What can help?

Relax before bed. This is really important; you need to make sure that your mind isn't revved up before you go to bed. So, try and relax before you go to bed if you can. Have an hour without technology too, because the blue light apparently that comes from things like computers and your phone, can have an effect on how you fall asleep. And no TVs in the bedroom. So many women are watching TV before they go to bed and then wonder why they can't fall asleep.

It's amazing how many little things you do without realising it can affect the way that you fall asleep.

I actually discovered years ago that some books make it harder for me to fall asleep! I like to read in the evening, especially before I go to bed. But I like adventure books and crime novels, but I was finding that reading those sorts of books were revving up my nervous system before bed. So, I try and make sure that if I'm reading books, they're ones that don't tax my nervous system.

You can look at the combination of the herbs Valerian and Hops, which can be found in our Dormeasan Sleep Valerian-Hops Oral Drops. These can help aid sleep and when taken 30 mins before bed, can help restore a more natural sleep.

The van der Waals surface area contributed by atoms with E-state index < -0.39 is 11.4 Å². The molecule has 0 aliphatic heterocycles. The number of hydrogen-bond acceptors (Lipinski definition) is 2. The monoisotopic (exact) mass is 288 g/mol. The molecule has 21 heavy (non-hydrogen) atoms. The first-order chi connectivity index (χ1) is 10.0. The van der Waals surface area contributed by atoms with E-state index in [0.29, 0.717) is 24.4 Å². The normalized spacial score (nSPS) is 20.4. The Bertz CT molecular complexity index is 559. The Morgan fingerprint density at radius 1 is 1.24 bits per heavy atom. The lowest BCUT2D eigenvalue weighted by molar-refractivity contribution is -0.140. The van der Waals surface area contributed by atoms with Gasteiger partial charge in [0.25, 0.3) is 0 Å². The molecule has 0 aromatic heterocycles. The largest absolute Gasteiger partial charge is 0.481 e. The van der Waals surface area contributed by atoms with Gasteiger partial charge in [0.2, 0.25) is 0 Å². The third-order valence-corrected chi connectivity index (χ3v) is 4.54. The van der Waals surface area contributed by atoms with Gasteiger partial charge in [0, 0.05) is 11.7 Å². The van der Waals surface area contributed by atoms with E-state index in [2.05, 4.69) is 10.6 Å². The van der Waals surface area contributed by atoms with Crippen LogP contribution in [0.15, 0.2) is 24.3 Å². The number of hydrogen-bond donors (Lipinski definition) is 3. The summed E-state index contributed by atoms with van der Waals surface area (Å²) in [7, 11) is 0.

A.Vogel Dormeasan Sleep Valerian-Hops Oral Drops | Sleeping Aid | Extracts of Fresh Valerian Root

£4.99 (15ml) In Stock

Are you Menopausal? Need help with your symptoms? Try our Menopause Symptom Checker.

Answer 3 question to find out if you could be menopausal and get personalised tips and advice straight to your inbox based on your results.

Take the test now

3. Joint and Muscle Aches and Pains

Joint pain and muscle aches are two very common problems during perimenopause and menopause. So, if you're in pain, if your muscles are not relaxing, if you're going to bed and every single muscle in your body is really tense, then you're not going to drop off to sleep easily. And if you're in a lot of joint pain, tossing and turning is certainly not going to help.

What can help?

So, for this one, you can look at a magnesium supplement, maybe about 200 milligrams depending on what sort you get, with your evening meal. This can often help because it helps to relax the muscles and help to ease joint pain.

You could also look at the herb devil's claw, which is in our Atrosan Devil's Claw tablets. This is known to help relieve general aches and pains in muscles and joints.